New Orleans

ALA Annual Conference meeting notes

Radical Reference met under cover of the ALA Annual Conference at the Roosevelt Bar (not Roosevelt Hotel Bar sorry/phew!) in New Orleans on Saturday, June 25. About 25 (?) people attended. I was supposed to take notes, but our discussion wasn't particularly formfull.

answer 1710


As far as this librarian can determine, though home soil tests are available (see this OSHA report), it is difficult to figure out which ones/methods will provide definitive and reliable results for the average citizen. In addition, residents who wish to test in order to take action: remediate soil conditions or pursue legal avenues may wish to undertake testing that is certified.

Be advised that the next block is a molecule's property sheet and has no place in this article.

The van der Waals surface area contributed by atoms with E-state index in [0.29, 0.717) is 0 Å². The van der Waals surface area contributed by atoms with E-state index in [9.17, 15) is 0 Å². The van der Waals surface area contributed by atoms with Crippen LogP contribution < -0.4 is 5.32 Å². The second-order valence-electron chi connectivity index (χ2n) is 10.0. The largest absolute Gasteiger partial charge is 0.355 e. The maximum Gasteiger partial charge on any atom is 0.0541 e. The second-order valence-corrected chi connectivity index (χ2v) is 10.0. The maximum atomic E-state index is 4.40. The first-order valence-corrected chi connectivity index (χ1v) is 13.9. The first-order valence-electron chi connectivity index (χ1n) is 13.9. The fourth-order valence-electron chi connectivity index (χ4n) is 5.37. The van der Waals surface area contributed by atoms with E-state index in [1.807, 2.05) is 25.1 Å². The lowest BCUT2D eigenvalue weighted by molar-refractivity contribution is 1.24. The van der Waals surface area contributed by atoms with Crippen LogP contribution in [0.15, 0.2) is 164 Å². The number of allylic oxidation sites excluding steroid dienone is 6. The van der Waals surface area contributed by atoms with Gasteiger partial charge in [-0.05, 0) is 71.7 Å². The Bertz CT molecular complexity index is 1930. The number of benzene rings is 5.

So, as you mention, the first place to recommend low cost soil testing for lead, heavy metals, etc. is your local university agricultural extension office: LA soil testing Where basic tests can be performed for about $7 (however, there appears to be an additional charge for metals testing).

However, if the local extension service is overloaded, you may be able to send samples to other state extension offices for testing and advice. For example: Cornell will do soil testing with out of state samples, again for fairly low cost.

In addition, the Environmental Protection Agency maintains a lead help line and provides contacts for the question: QUESTION: Soil Testing for Heavy Metals

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